If the cover of People of the Twenty-First Century makes an immediate visual statement, the rest of this book is the ensuing manifesto. Each page captures between fifteen minutes and three hours in the life of a variety of global street corners, during which time Dutch photographer Hans Eijkelboom does more than merely chronicle the parade of humanity. He observes very particular recurring forms with unnerving precision, from Parisian women in leopard-print coats to Amsterdam men in trademark "Rolling Stones tongue" t-shirts to Shanghai commuters biking in ponchos. Unlike in his precursor August Sander’s People of the Twentieth Century, Eijkelboom never defines these archetypes, as they’re not immediately meaningful categories that he creates. The arrangements of people do nag at you, though, whether that twinge is uneasiness or witty pleasure at the repetitions of collective, consumer life. Either way, the book is a remarkable act of hypnosis.
“Striving to define photography as an art-form by a simple and direct presentation through purely photographic methods” exclusive of ideals derived from other fine arts, the seven members of Group f.64 (Bloomsbury, $35) proclaimed the future of photography in 1932. Much in this manifesto seems a given now, but when Adams, Weston, Imogen Cunningham, and others united in the name of the camera’s small aperture setting, what photography could and should do was hotly debated. In her combination history and group biography, Mary Street Alinder chronicles the mainly West Coast “pure photography” movement, revisiting exhibits and arguments as the form came into its own. Her book is as much a chronicle of the 1930s themselves as it is of photography, as she documents the rigors of the Great Depression. Dedicated to making beautiful pictures, the artists also confronted the suffering around them and, inspired foremost by Dorothea Lange, widened the scope of photography’s mission to include social engagement. A photographer herself, Alinder illuminates the technical side of her subject with details about cameras, lenses, exposure times, and paper. She has worked directly with several of the original Group f.64 members, and her portraits convey the wonderfully vivid figures behind the images.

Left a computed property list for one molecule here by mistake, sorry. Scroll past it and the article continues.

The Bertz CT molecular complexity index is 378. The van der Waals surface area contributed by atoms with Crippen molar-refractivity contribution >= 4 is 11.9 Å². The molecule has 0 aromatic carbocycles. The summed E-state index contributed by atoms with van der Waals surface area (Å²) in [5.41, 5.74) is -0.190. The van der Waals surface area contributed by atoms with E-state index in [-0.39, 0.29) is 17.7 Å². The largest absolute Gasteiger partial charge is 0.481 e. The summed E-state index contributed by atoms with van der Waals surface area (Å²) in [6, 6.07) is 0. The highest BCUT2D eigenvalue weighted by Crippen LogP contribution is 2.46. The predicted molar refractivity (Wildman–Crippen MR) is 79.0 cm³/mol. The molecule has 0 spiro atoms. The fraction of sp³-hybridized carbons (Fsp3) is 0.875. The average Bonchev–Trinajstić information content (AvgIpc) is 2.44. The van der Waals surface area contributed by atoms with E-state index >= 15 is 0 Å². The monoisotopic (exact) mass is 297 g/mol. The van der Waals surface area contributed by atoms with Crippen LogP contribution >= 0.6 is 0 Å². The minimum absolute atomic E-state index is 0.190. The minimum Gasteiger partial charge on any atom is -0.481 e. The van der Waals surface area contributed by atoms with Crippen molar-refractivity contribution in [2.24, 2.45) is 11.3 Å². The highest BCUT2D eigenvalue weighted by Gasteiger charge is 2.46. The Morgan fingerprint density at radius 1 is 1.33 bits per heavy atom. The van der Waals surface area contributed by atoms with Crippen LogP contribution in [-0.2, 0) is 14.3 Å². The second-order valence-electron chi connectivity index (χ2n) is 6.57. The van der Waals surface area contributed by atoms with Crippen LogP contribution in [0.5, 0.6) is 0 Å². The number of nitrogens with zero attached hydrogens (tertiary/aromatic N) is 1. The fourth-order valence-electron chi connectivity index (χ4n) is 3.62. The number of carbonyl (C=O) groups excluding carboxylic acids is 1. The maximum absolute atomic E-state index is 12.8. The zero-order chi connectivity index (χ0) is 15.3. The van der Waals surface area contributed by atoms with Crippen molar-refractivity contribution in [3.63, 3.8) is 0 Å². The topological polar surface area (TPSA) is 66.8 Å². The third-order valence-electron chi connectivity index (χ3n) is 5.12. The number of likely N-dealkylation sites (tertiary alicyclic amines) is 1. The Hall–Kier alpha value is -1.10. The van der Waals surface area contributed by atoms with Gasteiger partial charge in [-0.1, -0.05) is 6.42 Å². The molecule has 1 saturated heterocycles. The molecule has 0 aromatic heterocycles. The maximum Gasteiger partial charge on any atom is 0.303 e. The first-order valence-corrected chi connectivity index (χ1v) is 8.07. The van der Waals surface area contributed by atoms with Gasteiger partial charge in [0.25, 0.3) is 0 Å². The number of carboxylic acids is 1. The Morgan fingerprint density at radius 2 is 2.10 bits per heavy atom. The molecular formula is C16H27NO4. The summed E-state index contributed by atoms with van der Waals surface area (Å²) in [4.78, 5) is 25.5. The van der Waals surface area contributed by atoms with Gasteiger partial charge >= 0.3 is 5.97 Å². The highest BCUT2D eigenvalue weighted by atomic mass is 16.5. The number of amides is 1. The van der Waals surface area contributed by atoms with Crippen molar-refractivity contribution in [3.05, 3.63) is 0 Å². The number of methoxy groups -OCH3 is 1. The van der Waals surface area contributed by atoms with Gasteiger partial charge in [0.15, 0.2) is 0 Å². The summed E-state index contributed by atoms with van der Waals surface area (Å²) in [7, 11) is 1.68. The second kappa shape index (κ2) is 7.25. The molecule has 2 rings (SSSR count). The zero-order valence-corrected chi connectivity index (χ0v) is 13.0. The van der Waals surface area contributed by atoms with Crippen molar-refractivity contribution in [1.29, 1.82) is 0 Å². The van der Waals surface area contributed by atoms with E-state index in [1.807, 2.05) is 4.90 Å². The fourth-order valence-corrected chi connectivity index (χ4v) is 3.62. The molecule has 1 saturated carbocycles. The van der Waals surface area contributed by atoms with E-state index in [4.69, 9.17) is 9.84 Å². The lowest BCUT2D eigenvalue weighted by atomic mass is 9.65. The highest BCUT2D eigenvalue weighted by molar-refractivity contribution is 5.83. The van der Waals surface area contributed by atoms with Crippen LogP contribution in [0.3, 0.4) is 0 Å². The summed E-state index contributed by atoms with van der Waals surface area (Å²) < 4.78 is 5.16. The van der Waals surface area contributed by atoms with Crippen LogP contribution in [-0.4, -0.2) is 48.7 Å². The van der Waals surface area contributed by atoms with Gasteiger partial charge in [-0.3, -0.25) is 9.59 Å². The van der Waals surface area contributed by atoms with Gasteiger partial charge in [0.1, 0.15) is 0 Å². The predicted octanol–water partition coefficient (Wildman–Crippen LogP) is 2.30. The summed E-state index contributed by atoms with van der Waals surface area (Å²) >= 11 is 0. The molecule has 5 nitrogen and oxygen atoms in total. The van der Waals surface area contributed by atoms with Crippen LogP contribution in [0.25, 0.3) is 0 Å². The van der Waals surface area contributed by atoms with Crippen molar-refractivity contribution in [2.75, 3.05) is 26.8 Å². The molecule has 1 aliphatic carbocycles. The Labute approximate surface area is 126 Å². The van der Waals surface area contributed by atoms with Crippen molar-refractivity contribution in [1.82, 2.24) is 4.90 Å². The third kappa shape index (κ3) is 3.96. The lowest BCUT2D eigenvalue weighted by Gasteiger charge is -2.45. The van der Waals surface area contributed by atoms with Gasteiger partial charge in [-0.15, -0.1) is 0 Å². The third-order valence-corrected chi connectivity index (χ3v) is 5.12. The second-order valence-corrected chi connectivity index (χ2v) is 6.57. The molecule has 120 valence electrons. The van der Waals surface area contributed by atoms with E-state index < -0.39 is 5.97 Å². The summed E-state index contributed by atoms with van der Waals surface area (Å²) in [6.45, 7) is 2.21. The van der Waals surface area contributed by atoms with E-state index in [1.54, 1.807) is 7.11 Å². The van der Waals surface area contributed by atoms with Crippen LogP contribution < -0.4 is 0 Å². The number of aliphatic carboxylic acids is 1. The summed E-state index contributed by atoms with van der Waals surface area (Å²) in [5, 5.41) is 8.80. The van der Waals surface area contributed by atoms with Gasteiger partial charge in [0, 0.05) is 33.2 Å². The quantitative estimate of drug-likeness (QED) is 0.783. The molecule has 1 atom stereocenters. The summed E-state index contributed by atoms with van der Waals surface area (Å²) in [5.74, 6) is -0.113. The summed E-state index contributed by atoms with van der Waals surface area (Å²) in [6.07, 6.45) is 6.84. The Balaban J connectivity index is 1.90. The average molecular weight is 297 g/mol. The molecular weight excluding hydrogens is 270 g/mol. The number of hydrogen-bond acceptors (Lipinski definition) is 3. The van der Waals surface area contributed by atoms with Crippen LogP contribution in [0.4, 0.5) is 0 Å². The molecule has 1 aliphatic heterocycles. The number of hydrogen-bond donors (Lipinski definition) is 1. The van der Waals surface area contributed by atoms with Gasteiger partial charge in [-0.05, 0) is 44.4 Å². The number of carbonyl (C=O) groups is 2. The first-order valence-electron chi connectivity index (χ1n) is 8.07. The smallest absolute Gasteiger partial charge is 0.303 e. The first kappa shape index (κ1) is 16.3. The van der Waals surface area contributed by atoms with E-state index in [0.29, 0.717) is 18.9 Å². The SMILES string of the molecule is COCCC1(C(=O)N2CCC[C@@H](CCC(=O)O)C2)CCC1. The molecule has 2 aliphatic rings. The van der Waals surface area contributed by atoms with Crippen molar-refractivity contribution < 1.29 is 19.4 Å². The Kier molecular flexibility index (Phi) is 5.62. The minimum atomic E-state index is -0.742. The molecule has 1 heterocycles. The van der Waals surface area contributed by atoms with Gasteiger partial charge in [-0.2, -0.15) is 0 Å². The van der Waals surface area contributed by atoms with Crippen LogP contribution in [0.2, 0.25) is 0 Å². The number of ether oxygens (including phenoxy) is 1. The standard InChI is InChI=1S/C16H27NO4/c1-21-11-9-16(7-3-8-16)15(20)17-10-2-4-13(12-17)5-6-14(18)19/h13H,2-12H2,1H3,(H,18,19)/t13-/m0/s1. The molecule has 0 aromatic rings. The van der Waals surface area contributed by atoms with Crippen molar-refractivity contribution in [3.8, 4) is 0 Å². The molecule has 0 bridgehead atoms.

The power and grace of Vanity Fair is that it celebrates the iconic beauty and intelligence of the moment while priming us for the next cultural wave to look out for. From jazz-juiced America to a land mourning Camelot, from the first moments of hip hop to the social-media era, Vanity Fair has mapped every trend, personality, and moment of significance in the last century. Combining witty, well crafted narrative and the sweeping, gorgeous images the magazine is known for, editor Graydon Carter has given us a time capsule in book form with Vanity Fair 100 Years (Abrams, $65). Fans of the magazine will delight in the detail of the creative process behind the scenes, while more casual observers will marvel at the scope and depth of what Vanity Fair has captured. Here’s to another century of visual dynamism and fascinating stories.